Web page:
Heather: you can have notes for the speakers, then put in that the top three items for the audience.
Sharron: I love that!
Shawn: you love what? take away the outline aspect?
Sharron: yes take away the key points, and be real focused, these are the points you have to make. Instead of an outline to march through these materials, and then have speaker notes.
Heather: be less formal, thinking of prepping the presenter, step back to think you are trying to really say what web access really means. When you go onto a web site, you can click through, and have to go to the bottom of the page. Someone who doesn't know anything about web access. Let me tell you how you would potentially do that.
Shawn: we won't put that level of detail here though.
Heather: yes if you don't want to go into details, when you talk or present these are the top three items presenting? You assume they this information because you highlight rather than expanding.
Shadi: the thing about the questions and demonstrations, in the later section also related to the tips and what you could do in a demonstration. One thing is to demonstrate to assistive technologies. Locally relevant web sites. How does those key points work for everybody? Three or four key points with options to do, there is also a question of an outline. Enough to provide an outline?
Shawn: a summary for this. What about if we instead of key points for speaker, and change to key notes. One bullets point is the three or four points to take from this section. Not to overlap with learning objectives. Goal audience description and what the audience should learn. Demonstrations and activities, then speakers notes with key points. No outline there.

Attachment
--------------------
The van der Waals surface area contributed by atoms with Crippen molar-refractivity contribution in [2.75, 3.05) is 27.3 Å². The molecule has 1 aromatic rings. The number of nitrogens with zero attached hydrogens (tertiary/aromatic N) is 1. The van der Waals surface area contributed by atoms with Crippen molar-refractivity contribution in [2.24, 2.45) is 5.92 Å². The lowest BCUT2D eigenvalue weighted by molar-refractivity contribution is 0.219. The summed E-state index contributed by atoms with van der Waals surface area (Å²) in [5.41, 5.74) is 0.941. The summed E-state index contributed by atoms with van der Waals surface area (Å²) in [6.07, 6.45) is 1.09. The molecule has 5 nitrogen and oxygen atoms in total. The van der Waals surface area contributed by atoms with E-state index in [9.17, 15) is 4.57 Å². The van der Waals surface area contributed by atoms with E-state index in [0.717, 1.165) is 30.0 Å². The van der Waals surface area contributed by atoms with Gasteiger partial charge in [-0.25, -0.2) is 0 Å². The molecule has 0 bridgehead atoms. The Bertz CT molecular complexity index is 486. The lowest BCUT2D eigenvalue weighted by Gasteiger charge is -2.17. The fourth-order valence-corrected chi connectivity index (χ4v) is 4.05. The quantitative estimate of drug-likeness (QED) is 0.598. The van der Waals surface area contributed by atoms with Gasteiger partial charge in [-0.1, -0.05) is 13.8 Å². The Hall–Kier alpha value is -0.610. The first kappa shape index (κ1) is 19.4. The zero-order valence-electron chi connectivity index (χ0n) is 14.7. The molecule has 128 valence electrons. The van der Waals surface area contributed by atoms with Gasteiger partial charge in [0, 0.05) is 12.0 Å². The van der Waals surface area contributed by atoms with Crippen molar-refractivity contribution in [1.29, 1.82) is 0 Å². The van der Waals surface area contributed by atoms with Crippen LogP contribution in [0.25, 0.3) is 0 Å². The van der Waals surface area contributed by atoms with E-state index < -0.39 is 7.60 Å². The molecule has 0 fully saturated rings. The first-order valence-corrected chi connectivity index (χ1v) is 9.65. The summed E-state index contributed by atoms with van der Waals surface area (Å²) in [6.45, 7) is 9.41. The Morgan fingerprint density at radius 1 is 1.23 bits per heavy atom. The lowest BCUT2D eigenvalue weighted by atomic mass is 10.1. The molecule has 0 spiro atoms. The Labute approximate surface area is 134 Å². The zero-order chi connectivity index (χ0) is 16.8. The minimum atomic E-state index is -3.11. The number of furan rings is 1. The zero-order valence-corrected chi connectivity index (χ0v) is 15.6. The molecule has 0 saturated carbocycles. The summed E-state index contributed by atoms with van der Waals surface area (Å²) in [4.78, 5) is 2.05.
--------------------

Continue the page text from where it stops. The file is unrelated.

Heather: I like that, I click on that there is learning examples. I don't see repeating that.
Shadi: Shawn were you proposing demonstrations activities being separate?
Shawn: the order would swap is what I meant.
Heather: mere suggestions to what to entertain your audience with.
Shadi: order again, goals, ...I would prefer demonstration activity as a sub bullet of speaker notes.
Sharron: I don't know isn't that the resource list? Maybe I don't understand the structure?
Shawn: some of them are substantial enough to stand alone. Ask them this is maybe audience participation.
Shadi: having as s sub section I need to cover, but really suggestions for the speaker.
Shawn: should not be by itself.
Shadi: in a lot of places it can be tersified.
Shawn: key points from the speakers notes. Key point most important three things, be careful to not overlap with learning objectives, and move to activities under speaker notes.
Sharron: we want them to overlap. Not just repetitive.
Shawn: if it is just questions you want I'd say ways to engage the audience.
<shawn> ACTION: perhaps change "Key points for speaker" to "Speaker Notes", with one bullet being "Key Points" which is the 3-most-important-things-you-should-take-away-from-this-session AND be careful *not* just repetitive with the fka-Learning-Objectives. and move the Demonstrations/Exercises/Activities under Speakers Notes (and change that heading as appropriate). and not try to do an outline... [recorded in http://www.w3.org/2010/02/05-eo-minutes.html#action05]
Shadi: Now that is under the bullets for the speaker, you don't have to have that.
Andrew: We may have a sub list as a way to engage the audience, like key message to impart.
Shadi: not an additional list? Not another list heading?
Shawn: a separate list with a heading?
Andrew: yes with a heading.
Shadi: is audience ok? Or target audience?
Shawn: who this is for?
Sharron: if we started with who is for, what will they learn, that's pretty straightforward.
Shadi: what will they learn, what about how will they learn it?